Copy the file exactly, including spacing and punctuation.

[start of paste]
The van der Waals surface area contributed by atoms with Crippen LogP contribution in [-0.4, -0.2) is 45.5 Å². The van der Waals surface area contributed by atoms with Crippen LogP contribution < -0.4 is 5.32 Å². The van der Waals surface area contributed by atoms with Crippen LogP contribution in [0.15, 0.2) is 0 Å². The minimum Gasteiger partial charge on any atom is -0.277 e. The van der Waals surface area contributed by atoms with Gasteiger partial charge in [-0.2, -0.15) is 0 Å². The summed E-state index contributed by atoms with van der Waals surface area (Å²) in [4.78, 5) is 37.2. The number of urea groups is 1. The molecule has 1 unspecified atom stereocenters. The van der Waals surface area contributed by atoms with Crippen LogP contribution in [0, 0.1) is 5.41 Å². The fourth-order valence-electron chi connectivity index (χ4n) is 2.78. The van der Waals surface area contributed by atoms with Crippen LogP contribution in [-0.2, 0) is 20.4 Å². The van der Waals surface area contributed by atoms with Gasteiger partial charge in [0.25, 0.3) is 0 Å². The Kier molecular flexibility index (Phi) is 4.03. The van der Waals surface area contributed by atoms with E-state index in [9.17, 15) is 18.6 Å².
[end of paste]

The van der Waals surface area contributed by atoms with Crippen LogP contribution in [-0.4, -0.2) is 45.5 Å². The van der Waals surface area contributed by atoms with Crippen LogP contribution < -0.4 is 5.32 Å². The van der Waals surface area contributed by atoms with Crippen LogP contribution in [0.15, 0.2) is 0 Å². The minimum Gasteiger partial charge on any atom is -0.277 e. The van der Waals surface area contributed by atoms with Gasteiger partial charge in [-0.2, -0.15) is 0 Å². The summed E-state index contributed by atoms with van der Waals surface area (Å²) in [4.78, 5) is 37.2. The number of urea groups is 1. The molecule has 1 unspecified atom stereocenters. The van der Waals surface area contributed by atoms with Crippen LogP contribution in [0, 0.1) is 5.41 Å². The fourth-order valence-electron chi connectivity index (χ4n) is 2.78. The van der Waals surface area contributed by atoms with Crippen LogP contribution in [-0.2, 0) is 20.4 Å². The van der Waals surface area contributed by atoms with Gasteiger partial charge in [0.25, 0.3) is 0 Å². The Kier molecular flexibility index (Phi) is 4.03. The van der Waals surface area contributed by atoms with E-state index in [9.17, 15) is 18.6 Å².